The Next Frontier for 5G

3GPP approves Release 17

Today’s article concludes our Daily Insight coverage for the year. We hope you’ve enjoyed our regular updates about hot topics in the connected world. Stay tuned for more thought-provoking analysis in January, when we’ll be making changes to this service. From all of us at CCS Insight, a merry Christmas and a prosperous 2020!

It has been a transitional year for 5G, with its symbolic launches in markets around the globe. In 2019, the goal was to achieve progress toward the completion of the 3GPP Release 16 specifications, which will be finalized in early 2020. Release 16 focusses on creating a complete end-to-end 5G system and including important attributes for cellular vehicle-to-everything communication.

Last week, at a meeting in Spain, 3GPP approved a collection of projects, dubbed Release 17, designed to advance 5G networks further in the second half of 2021. 3GPP is the organization responsible for global standardization of cellular technologies, turning the innovations of multiple companies into features that work with various devices and networks. If the 24 new projects being envisioned come to fruition, they’ll collectively expand 5G well beyond its current capabilities.

With Release 17, 3GPP plans to address some basic evergreen demands like greater throughput and improved power efficiency. The specifications will also bring enhanced dynamic spectrum sharing, which supports dual 5G and 4G simultaneous connectivity within the same frequency band, and delivery of service from multiple transmission points. The standard will also increase location accuracy down to centimetres and address support for multiple SIMs for the first time.

Release 17 will deliver fundamental enhancements to improve overall network capacity, coverage, latency, device power and mobility. One of its more notable features is NR-Light, a version of 5G that will work on next-generation wearable and Internet of things (IoT) devices that need access to high cellular bandwidth without the power-drain of full 5G implementations. NR-Light promises download speeds of 100 Mbps and upload speeds of 50 Mbps using just 10 MHz to 20 MHz of bandwidth — small quantities commonly used in low-band 5G networks.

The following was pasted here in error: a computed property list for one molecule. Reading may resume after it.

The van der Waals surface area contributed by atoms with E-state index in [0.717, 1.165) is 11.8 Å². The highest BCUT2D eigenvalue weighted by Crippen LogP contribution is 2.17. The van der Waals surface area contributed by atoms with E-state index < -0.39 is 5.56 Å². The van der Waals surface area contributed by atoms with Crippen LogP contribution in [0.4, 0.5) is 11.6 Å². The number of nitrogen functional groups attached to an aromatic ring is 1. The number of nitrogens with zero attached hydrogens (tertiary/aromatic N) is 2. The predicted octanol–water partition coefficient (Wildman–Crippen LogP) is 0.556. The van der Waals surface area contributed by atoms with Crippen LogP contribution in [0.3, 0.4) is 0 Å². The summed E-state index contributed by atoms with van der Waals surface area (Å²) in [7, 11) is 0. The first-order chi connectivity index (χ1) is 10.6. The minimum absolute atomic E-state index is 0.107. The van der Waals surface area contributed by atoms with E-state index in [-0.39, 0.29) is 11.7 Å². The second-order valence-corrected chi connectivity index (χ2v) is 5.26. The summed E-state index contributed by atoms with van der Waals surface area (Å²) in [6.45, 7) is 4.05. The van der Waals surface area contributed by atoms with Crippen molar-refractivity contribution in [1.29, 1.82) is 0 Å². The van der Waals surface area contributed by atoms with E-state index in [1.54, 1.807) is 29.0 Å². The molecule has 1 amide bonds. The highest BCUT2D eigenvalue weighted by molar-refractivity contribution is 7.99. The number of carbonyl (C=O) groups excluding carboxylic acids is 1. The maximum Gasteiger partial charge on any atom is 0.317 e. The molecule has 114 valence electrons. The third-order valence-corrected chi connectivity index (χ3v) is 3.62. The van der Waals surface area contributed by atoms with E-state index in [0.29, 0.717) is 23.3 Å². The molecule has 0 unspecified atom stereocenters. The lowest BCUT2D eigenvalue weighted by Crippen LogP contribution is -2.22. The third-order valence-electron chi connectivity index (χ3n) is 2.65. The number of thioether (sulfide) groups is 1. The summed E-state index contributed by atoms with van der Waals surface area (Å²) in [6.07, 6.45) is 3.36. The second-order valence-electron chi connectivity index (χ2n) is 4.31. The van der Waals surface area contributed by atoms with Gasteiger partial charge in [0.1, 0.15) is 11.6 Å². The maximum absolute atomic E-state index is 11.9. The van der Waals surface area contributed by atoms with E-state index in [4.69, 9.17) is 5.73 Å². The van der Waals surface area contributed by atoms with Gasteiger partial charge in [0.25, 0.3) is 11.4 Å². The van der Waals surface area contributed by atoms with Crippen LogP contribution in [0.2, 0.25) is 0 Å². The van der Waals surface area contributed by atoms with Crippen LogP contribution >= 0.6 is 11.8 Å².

This means that 5G essentially supports three important technologies for IoT:

  • Enhanced mobile broadband and ultrareliable low-latency communication for high-performance devices needing low latency and high throughput. Examples here include industrial robotics and extended reality.
  • 5G NR-Light for lower-complexity devices such as wearables, cameras, trackers, smart meters and more.
  • 5G in IoT using enhanced machine-type communication and NB-IoT. These formed the basis for IoT in LTE and as of Release 16 are supported as part of 5G NR. 3GPP is also working to enable these platforms to support satellite transmissions.

Release 17 is also expected to deploy cellular spectrum in some interesting ways. Until now, most millimetre-wave 5G deployments have been in the range of 24 GHz to 39 GHz, but the new release will enable stronger support for 5G spectrum in the 60 GHz band. It’s also expected to add support for public-safety multicasting and venue-casting, enabling large numbers of users in specific locations to simultaneously receive warnings or other notifications.

The new features being worked on by 3GPP highlight that we’re at the very beginning of 5G, reminding us how limited 4G was a decade ago when it launched. 2020 will be a milestone year for 5G, with more commercial 5G launches, more compatible devices and some real uses. Release 17 is opening a window into what the next generation of the next generation of wireless technology will be able to do. 5G is a journey and this is just the start.